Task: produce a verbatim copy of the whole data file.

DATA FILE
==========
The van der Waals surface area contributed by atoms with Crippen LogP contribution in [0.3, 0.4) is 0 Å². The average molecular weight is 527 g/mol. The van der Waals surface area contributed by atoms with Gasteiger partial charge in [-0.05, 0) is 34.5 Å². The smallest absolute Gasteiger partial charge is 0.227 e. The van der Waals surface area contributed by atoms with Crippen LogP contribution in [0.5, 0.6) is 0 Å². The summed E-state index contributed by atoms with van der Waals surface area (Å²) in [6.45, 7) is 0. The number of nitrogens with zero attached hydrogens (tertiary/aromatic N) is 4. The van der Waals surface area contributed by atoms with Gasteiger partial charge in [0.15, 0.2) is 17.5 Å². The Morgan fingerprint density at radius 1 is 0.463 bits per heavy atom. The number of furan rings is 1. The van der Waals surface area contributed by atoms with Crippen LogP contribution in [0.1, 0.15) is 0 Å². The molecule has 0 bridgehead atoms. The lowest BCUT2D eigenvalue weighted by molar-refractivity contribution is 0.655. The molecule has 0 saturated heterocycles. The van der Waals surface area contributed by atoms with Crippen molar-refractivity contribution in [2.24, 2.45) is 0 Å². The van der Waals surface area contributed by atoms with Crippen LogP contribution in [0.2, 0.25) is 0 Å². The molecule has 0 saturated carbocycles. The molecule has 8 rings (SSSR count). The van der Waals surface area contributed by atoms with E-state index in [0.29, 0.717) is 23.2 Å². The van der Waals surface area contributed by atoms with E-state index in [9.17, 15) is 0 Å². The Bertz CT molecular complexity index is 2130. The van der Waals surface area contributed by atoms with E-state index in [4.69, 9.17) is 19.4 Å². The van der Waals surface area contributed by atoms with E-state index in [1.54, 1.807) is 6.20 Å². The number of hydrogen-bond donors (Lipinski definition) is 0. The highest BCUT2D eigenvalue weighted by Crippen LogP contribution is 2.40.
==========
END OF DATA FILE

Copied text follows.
The van der Waals surface area contributed by atoms with Crippen LogP contribution in [0.3, 0.4) is 0 Å². The average molecular weight is 527 g/mol. The van der Waals surface area contributed by atoms with Gasteiger partial charge in [-0.05, 0) is 34.5 Å². The smallest absolute Gasteiger partial charge is 0.227 e. The van der Waals surface area contributed by atoms with Crippen LogP contribution in [0.5, 0.6) is 0 Å². The summed E-state index contributed by atoms with van der Waals surface area (Å²) in [6.45, 7) is 0. The number of nitrogens with zero attached hydrogens (tertiary/aromatic N) is 4. The van der Waals surface area contributed by atoms with Gasteiger partial charge in [0.15, 0.2) is 17.5 Å². The Morgan fingerprint density at radius 1 is 0.463 bits per heavy atom. The number of furan rings is 1. The van der Waals surface area contributed by atoms with Crippen LogP contribution in [0.1, 0.15) is 0 Å². The molecule has 0 bridgehead atoms. The lowest BCUT2D eigenvalue weighted by molar-refractivity contribution is 0.655. The molecule has 0 saturated heterocycles. The van der Waals surface area contributed by atoms with Crippen molar-refractivity contribution in [2.24, 2.45) is 0 Å². The van der Waals surface area contributed by atoms with Crippen LogP contribution in [0.2, 0.25) is 0 Å². The molecule has 0 saturated carbocycles. The molecule has 8 rings (SSSR count). The van der Waals surface area contributed by atoms with E-state index in [0.29, 0.717) is 23.2 Å². The van der Waals surface area contributed by atoms with E-state index in [9.17, 15) is 0 Å². The Bertz CT molecular complexity index is 2130. The van der Waals surface area contributed by atoms with E-state index in [4.69, 9.17) is 19.4 Å². The van der Waals surface area contributed by atoms with E-state index in [1.54, 1.807) is 6.20 Å². The number of hydrogen-bond donors (Lipinski definition) is 0. The highest BCUT2D eigenvalue weighted by Crippen LogP contribution is 2.40.